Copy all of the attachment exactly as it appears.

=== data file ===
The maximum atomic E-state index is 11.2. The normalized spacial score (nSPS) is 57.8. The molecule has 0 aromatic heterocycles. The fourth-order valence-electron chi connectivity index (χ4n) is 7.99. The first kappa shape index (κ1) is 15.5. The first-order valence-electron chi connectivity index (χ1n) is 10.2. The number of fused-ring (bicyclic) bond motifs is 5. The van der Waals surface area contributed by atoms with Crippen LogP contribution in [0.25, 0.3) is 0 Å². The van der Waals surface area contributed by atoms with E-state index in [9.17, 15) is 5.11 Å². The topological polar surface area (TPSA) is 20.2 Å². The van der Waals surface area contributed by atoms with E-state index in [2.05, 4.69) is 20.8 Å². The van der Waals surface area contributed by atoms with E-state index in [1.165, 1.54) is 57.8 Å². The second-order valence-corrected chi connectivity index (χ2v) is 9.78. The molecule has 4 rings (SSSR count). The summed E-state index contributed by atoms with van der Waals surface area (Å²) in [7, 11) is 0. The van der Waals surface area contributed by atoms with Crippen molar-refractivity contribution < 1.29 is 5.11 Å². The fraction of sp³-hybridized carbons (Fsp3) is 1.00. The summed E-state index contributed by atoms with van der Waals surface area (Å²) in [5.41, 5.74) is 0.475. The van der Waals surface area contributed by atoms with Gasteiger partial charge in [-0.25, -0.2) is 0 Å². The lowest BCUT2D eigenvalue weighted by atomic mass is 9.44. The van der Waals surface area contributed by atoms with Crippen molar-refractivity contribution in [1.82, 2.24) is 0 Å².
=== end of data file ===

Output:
The maximum atomic E-state index is 11.2. The normalized spacial score (nSPS) is 57.8. The molecule has 0 aromatic heterocycles. The fourth-order valence-electron chi connectivity index (χ4n) is 7.99. The first kappa shape index (κ1) is 15.5. The first-order valence-electron chi connectivity index (χ1n) is 10.2. The number of fused-ring (bicyclic) bond motifs is 5. The van der Waals surface area contributed by atoms with Crippen LogP contribution in [0.25, 0.3) is 0 Å². The van der Waals surface area contributed by atoms with E-state index in [9.17, 15) is 5.11 Å². The topological polar surface area (TPSA) is 20.2 Å². The van der Waals surface area contributed by atoms with E-state index in [2.05, 4.69) is 20.8 Å². The van der Waals surface area contributed by atoms with E-state index in [1.165, 1.54) is 57.8 Å². The second-order valence-corrected chi connectivity index (χ2v) is 9.78. The molecule has 4 rings (SSSR count). The summed E-state index contributed by atoms with van der Waals surface area (Å²) in [7, 11) is 0. The van der Waals surface area contributed by atoms with Crippen molar-refractivity contribution < 1.29 is 5.11 Å². The fraction of sp³-hybridized carbons (Fsp3) is 1.00. The summed E-state index contributed by atoms with van der Waals surface area (Å²) in [5.41, 5.74) is 0.475. The van der Waals surface area contributed by atoms with Gasteiger partial charge in [-0.25, -0.2) is 0 Å². The lowest BCUT2D eigenvalue weighted by atomic mass is 9.44. The van der Waals surface area contributed by atoms with Crippen molar-refractivity contribution in [1.82, 2.24) is 0 Å².